Frank Gehry’s Weisman Art Museum finally getting expansion, nicknameShare
When I finally began to formulate comprehensible ideas about architecture (am I assuming too much?), the University of Minnesota’s Frederick R. Weisman Art Museum struck me as a building conceived by a genius who, despite limitations imposed by computational powers equivalent to Windows’ Paintbrush, designed a daring and captivating mass of contorted colors that broke through the red brick monotony of its campus surroundings.
It didn’t age as well as I’d hoped, however. As titanium descendants such as Spain’s Guggenheim Museum Bilbao and Los Angeles’ Walt Disney Concert Hall were completed, the Weisman appeared increasingly primitive - which was fitting, in light of its patriarchal status as the first project boasting Frank Gehry’s unique approach to metal cladding and explosive external forms.
But its lovable appeal for being the “first” of something so spectacularly successful only went so far; folks on campus had to live with the museum’s shortcomings, which included (1) a one-dimensionality that front-loaded the visual might of the building envelope, (2) an awkward and ironically opaque homage to Minnesota’s red-brick campus in the form of a a blank, red-brick backside and (3) poorly-lit exhibition spaces that were rarely allowed to bask in light supplied by the lofty, artwork-damaging, skylights…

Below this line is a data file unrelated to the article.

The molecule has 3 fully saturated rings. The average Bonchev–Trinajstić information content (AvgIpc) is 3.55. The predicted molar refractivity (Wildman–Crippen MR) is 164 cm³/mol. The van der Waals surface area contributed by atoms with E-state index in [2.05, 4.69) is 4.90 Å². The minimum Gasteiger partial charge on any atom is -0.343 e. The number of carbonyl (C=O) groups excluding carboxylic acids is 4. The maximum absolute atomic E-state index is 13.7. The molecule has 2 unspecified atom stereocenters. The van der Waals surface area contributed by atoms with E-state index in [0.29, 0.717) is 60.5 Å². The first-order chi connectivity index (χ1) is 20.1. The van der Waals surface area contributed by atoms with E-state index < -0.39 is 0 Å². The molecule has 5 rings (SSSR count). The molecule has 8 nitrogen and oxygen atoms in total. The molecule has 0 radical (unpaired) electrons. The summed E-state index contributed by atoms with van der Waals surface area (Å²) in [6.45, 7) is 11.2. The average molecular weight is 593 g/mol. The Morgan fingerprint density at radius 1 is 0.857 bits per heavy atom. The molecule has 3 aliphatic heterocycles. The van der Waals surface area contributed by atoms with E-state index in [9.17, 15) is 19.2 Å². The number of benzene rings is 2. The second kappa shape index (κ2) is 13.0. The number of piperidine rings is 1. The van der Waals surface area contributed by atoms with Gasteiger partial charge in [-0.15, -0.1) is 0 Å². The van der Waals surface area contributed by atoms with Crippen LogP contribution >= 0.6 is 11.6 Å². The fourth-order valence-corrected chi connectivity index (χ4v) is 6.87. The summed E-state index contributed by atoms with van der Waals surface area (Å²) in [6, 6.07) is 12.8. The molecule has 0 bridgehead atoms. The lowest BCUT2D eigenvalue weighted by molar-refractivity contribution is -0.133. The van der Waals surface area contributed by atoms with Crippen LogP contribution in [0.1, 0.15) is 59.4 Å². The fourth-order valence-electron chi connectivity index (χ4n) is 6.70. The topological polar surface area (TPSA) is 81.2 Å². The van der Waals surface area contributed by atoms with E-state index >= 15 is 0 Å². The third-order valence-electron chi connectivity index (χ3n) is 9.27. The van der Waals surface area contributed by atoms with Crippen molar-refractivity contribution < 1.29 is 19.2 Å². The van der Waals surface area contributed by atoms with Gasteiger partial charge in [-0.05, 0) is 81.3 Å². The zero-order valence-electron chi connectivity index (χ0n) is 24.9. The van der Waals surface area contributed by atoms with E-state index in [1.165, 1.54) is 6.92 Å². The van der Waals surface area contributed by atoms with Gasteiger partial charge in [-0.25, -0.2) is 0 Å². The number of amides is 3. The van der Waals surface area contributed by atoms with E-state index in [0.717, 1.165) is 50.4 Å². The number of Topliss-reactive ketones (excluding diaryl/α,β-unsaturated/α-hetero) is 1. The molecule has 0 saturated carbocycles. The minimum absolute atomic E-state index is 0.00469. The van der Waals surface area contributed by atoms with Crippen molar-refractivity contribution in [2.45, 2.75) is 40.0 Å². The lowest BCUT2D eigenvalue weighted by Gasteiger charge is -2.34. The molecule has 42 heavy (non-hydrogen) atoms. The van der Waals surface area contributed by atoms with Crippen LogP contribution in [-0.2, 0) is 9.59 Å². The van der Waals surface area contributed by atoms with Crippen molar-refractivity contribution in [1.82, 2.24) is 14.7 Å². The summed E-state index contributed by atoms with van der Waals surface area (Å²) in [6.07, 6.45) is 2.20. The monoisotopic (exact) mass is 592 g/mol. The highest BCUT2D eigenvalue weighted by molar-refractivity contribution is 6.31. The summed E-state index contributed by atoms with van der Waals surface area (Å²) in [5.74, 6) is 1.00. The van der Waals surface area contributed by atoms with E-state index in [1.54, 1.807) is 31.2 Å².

…just a couple issues which make the Weisman’s upcoming renovation/expansion particularly exciting (Gehry is partnering with HGA Architects on the project, which will be finished in 2011). Apart from doubling exhibition space, opening a cafe, and adding a collaborative studio wing underwritten by a ubiquitous corporate sponsor, the expansion will finally rectify the Weisman’s lack of harmony with the heart of Minnesota’s East Bank campus by connecting the additions to the building’s eastern facade and increasing the permeability of the northern facade, which 20,000 people walk by on a daily basis.
Oh, the Weisman is also finally taking advantage of its name’s fortuitous acronym, WAM, which will make for an appealing new public identity. Re-branding can backfire (badly), but I think “WAM” has a nice, irreverent vibe to it - certainly appropriate for a college art museum.
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